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This article was published on June 27, 2015

24 hours with the Meizu MX4 Ubuntu Edition: I’m going to need some time to adjust

24 hours with the Meizu MX4 Ubuntu Edition: I’m going to need some time to adjust
Ben Woods
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Ben Woods

Europe Editor

Ben is a technology journalist with a specialism in mobile devices and a geeky love of mobile spectrum issues. Ben used to be a professional Ben is a technology journalist with a specialism in mobile devices and a geeky love of mobile spectrum issues. Ben used to be a professional online poker player. You can contact him via Twitter or on Google+.

I’ve been writing about Ubuntu smartphones and tablets on and off for the last few years. I’ve had the opportunity to pick Canonical’s founder Mark Shuttleworth’s brain on a few occasions too.

One thing that’s always struck me is how long it’s taken to get Ubuntu mobile hardware onto retailers’ shelves. Canonical was talking about ‘Ubuntu for Android’ in 2012, and it’s only really just now that a device with hardware worth having has gone on sale running the Ubuntu OS.

Even then, it’s not big name manufacturers making and selling the devices – BQ and Meizu; neither of which I’d heard of before Canonical got involved with them.

With the Meizu MX4 Ubuntu Edition now on sale for €299, I’ve spent 24-hours playing around with it to see if it offers a viable alternative for users to iOS and Android.

Hardware and design

The Meizu MX4’s display is a Gorilla Glass 3-equipped 5.36-inch panel (1,152 x 1,920 pixels), which just about remains visible on full brightness in direct sunlight.

Despite the fact that it has a very plasticky white (or black) rear panel, the front of the MX4 and the overall profile belies its mid-range price tag. There’s probably a reason for that though: it’s hard not to think about ‘inspiration’ that might have come from previous generation iPhones. Does that ‘home’ button and bezel look familiar to you too?

2015-06-27 15.52.15

Nonetheless, the result is that it’s light, slim and easy to use one-handed.

While the back of the device is removable, the battery is not. There’s no microSD expansion port hidden away either, which is a bit of a shame as the internal storage maxes out at 16GB.


Unfortunately, the white plastic panel is a bit of a fingerprint magnet too.


On the rear is a 20.7-megapixel sensor, which after a few quick test snaps offer encouraging, though not perfect, results (below). Obviously, this will be getting a more thorough test in a full review.


On the front, there’s a 2-megapixel sensor for video calling and selfies. Neither of which I engage in too frequently, so that’s fine by me. If you do love selfies, you might find the MX4 a bit lacking in that department.

The real difference

Hardware isn’t really where the Ubuntu MX4 sets itself apart from the rest of the smartphone crowd, though.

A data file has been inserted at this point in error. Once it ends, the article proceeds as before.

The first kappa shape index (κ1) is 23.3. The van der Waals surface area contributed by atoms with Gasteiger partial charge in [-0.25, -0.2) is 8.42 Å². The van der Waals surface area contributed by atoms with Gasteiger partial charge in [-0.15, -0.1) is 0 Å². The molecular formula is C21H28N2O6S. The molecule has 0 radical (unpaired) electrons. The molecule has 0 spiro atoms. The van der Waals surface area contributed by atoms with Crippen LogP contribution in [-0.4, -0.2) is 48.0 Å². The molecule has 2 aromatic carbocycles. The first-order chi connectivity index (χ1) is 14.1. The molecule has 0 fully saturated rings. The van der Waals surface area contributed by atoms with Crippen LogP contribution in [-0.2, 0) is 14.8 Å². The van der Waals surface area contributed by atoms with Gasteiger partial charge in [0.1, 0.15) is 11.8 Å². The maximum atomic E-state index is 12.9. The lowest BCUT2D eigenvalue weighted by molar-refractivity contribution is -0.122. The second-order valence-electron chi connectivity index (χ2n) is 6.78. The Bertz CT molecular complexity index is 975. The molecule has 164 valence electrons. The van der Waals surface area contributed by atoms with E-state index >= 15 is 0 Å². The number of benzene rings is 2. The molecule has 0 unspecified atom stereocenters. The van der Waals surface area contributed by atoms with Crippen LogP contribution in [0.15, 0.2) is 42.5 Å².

As an Android user (primarily), it was clear after just a few minutes that it will take a little time to get used to the MX4 Ubuntu Edition.

The main navigation is split into panels (Canonical calls them ‘Scopes’). The first presents information relevant to where you are, so it’ll show you local restaurants or bars or other information, depending on your needs. Scrolling down on this panel shows you trending Twitter topics. Clearly, this panel is all about information you might want ‘now’.


Scrolling across through the next few panels reveals news, apps, music, video and photo panels. There’s also a device management panel.


What’s key about the scopes is that on-device information is presented alongside content that hasn’t already been downloaded, such as with Videos, for example.

The Photos scope shows your cloud-stored images alongside local ones, if you connect your accounts.


To access core apps like the dialer or messaging, you swipe in the from the left-side. Swiping in on the bottom-right side opens up a list of running apps, swiping up on any of them individually closes them – just as it does on other OSes.

One thing that was immediately noticeable was the lack of features many people would consider ‘essential’ nowadays. Once you’ve taken a photo, for example, the only edit you can make to it without downloading a third-party app is to crop it or rotate it – no filters, no effects, nothing.

That’s not a huge surprise to me, and fits with the company’s explanation of wanting to target keen early-adopters first rather than make a mainstream push, but it’s something to keep in mind if you’re considering making the switch to an Ubuntu phone. It’s an ecosystem in early development, and you can feel that in the app store and overall polish.

First impressions?

I love the idea behind Canonical’s ‘one code base fits all devices’ approach to different form factors, so I want to love Ubuntu on a smartphone. However, it’s going to take some time – and I suspect a fair amount of patience – to really get to grips with what it can and can’t do.

The browser felt a little on the slow side the first time I used it, and there hasn’t been the chance to assess battery life or how it handles particularly demanding apps

On first impressions, it feels more similar to Amazon’s Fire Phone than a straightforward Android phone in the way it presents information. I’m interested to see how the scopes work out over time though, so check back for a full review in the coming weeks.

Read next: Shuttleworth says Ubuntu’s future is more exciting than space travel

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